By Rupal Ramesh Shah
We can put a man on the moon. We can blast a bomb 5,000 miles away from us and hit our target the size of a postage stamp, yet we cannot figure out how to put a roof on everyone’s head in America,” said Sean Cononie.
With this thought, Cononie — head of the COSAC Foundation — started the Veterans Inn in January 2017. Cononie’s idea stemmed from the suicide and homeless rates of veterans in the state of Florida, where the shelter is based. When it comes to suicide, he added, time is of the essence, and in such cases it’s crucial to have appropriate housing available immediately.
Ginny Dangola, the director of operations, says the name of the shelter is based on the needs Cononie saw, but the inn is open to anyone who needs a shelter in Lake City.
“The homeless are very capable people,” said Cononie. “They just need to be given a chance.”
Cononie also passionately discussed the need to have more services and solutions for long-term housing for the homeless. He believes that the homeless have been forgotten in America and that more attention should be paid to them and their needs.
It began as a transitional home for those undergoing homelessness and has since been a place where the homeless have not just gone to survive, but also thrive. Dangola proudly tells of people who thrived leaving the shelter as well, like one person who joined the Navy after staying at the Veterans Inn for a couple years.
Another resident saved up enough money to move to a nearby state and is now working as the manager of a McDonald’s. “Everyone becomes a part of your life here,” she continued. “It’s great to see them thriving and doing well.”
The Veterans Inn houses approximately 25 people, ages 30 to 60 years, with a mixture of men and women. Some have individual rooms and some have shared rooms, dependent on their specific needs. In order to determine eligibility, residents go through a background check and personal interviews to ensure they are a good fit.
A program fee is required from residents as they are provided three meals a day; for those who cannot work or do not have any income, their stay is free based on availability. Additionally, the Veterans Inn organizes their medical appointments and arranges transportation on a bi-weekly basis for residents to go shopping.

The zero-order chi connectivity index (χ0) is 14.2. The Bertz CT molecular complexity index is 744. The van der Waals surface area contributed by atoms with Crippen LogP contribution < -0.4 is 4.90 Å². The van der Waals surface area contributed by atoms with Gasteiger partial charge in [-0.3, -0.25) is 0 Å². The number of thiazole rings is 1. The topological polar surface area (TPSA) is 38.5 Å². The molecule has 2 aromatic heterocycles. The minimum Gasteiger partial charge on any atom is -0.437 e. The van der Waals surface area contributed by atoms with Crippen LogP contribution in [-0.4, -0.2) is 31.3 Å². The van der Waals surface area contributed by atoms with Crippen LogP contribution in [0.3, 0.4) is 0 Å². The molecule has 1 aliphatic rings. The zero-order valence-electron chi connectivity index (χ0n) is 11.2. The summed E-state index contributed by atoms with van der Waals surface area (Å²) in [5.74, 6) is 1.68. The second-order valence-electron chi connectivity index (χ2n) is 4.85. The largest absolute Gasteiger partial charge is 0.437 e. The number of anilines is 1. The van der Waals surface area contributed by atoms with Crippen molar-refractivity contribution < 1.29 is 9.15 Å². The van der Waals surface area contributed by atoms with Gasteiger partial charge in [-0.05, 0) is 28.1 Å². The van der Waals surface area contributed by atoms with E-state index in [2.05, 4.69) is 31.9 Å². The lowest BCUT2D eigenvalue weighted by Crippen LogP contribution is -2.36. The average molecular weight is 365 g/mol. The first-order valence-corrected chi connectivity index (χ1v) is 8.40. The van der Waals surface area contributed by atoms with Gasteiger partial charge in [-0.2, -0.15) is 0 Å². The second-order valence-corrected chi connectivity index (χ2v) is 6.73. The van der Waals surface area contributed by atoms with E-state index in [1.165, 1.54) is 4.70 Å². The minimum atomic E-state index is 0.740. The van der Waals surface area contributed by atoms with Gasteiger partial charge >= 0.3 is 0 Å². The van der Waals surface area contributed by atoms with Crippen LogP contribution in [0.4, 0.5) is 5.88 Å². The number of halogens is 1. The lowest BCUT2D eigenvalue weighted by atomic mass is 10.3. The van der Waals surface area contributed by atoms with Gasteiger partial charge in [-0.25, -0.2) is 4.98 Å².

According to Dangola, the funds to support the Veterans Inn comes from private donations as well as profits from the sales of the Homeless Voice, their street newspaper.
They do not accept government funding as the funds come with restrictions and stipulations on how they can be used. Certain government funding agencies, for example, have specific outcome requirements like once a homeless individual leaves a shelter, he or she cannot return unless they have lived elsewhere on their own for at least 12 months. Age restrictions of who can be housed are another, of which Cononie agrees with neither.
“Everyone who lives at the Veteran’s Inn is like family to us and we never ask anyone to leave, until they are ready,” Dangola stated.
The shelter has many partners and supporters in the community from a local organization bringing leftover donuts for the residents on Wednesday nights, to one supporter donating eight gallons of milk on a weekly basis and a local plumbing store donating cases of toilet paper regularly.
In order to keep the Veterans Inn residents active and engaged, Dangola says, they organize several programs and activities for the residents like cookouts, movie nights, and game nights. Once in a while, they even take the residents out for a movie.
In addition to Dangola, the Veterans Inn is staffed by three to four people who work in the kitchen, one assistant who works for Dangola, and two to three people who provide cleaning services. Five of the staff members also live at the Veterans Inn.
According to Stratten, a veteran and resident of the inn, “The hardest part about being homeless is shelter.” He added that the homeless people are the most persecuted people in society. Ramona Montayne, another resident, thought she was going to die from drug addiction until she came to the shelter.
In talking to Dangola, it’s clear that she’s passionate about the Veterans Inn, having been working with the COSAC Foundation for many years. She works there to keep her mind active, and her job has let her build many relationships that she cherishes.
Cononie passionately discusses the need to have more services and solutions for long-term housing for the homeless. He believes that the homeless have been forgotten in America and he hopes to help change that.